Obama reaffirms alliance

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Obama reaffirms alliance

Leaders of South Korea and the United States began their third summit with a moment of silence to pay tribute to the more than 300 victims - mostly high school students - dead or missing in the April 16 sinking of the Sewol ferry. On his fourth visit to Korea, President Barack Obama offered to bow his head along with President Park Geun-hye to extend his “deepest sympathies for the incredible and tragic loss that has taken place.” He then presented the Korean president with a framed American flag that he said was flying at the White House the day the ferry sank. The token and gesture underscore the depth of friendship between the two traditional allies.

Seoul and Washington focused on reinforcing their alliance and addressing the renewed nuclear threat from Pyongyang. For the first time, Washington indicated it may postpone the return of wartime operational control to Korea, currently scheduled to occur next year. “We can reconsider the 2015 timeline for transferring operational control for our alliance,” Obama said in a joint news conference with Park. Last year, Seoul asked Washington to again delay the transfer, which was originally planned for 2012 and then pushed back to 2015 after North Korea conducted its third nuclear test.

But the delay in the timeline should not interrupt efforts to bolster our military command and the security posture in accordance with the United States rebalancing its military strategy. Even though wartime control is put off, Korea cannot depend on the U.S. defense commitment as it previously did.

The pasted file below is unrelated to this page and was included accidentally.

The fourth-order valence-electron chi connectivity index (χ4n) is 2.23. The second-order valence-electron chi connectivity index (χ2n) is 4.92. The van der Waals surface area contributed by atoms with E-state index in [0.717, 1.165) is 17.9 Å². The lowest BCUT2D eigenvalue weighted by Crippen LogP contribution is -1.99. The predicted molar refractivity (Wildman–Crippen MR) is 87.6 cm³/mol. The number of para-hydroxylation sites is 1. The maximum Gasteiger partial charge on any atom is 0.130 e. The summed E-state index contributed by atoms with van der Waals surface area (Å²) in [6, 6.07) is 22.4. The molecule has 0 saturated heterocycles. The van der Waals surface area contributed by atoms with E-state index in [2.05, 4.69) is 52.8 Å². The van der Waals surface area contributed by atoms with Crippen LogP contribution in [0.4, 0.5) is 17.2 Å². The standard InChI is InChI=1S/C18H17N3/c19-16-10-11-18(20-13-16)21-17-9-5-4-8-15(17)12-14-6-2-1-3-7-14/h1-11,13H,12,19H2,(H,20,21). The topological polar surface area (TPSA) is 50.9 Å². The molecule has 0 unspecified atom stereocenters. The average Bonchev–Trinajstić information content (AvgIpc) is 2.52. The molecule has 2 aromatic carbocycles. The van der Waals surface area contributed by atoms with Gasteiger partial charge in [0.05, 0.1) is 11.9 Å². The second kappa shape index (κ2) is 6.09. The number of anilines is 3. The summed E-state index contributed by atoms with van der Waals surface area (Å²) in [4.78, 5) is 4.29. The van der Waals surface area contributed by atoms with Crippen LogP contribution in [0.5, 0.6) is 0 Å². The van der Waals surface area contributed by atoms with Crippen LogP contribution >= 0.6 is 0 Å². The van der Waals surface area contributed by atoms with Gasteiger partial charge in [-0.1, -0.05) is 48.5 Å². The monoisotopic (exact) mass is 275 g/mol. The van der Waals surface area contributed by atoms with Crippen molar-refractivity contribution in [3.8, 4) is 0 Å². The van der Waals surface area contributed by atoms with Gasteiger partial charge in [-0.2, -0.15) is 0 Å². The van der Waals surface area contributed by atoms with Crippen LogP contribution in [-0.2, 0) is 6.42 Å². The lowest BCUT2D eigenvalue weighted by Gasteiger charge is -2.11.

In the alliance, mutual trust is as important as following the chain of command. The two countries decided to hold two-plus-two meetings of foreign and defense ministers this year. Seoul and Washington also reiterated that their alliance is the linchpin of peace and security in the region.

They urged Pyongyang not to defy international warnings and commitments. To demonstrate their alliance on the security front, the two leaders made a rare visit to the Korea-U.S. joint command and the Yongsan Garrison, headquarters of the U.S. military. North Korea cannot rebuild its economy while pursuing a nuclear weapons program. The two leaders also decided to jointly address human rights in North Korea. Regrettably, though, they stopped short of presenting concrete action plans to resolve the North Korean nuclear threat even as there are increasing signs that the country is poised for a fourth nuclear test.

Obama also called Japan’s mobilization of Korean “comfort women” during World War II a “terrible and egregious violation of human rights” and urged Tokyo to recognize the past “honestly and fairly.” Japanese Prime Minister Shinzo Abe must think about what it means for Japan.

JoongAng Ilbo, April 26, Page 26

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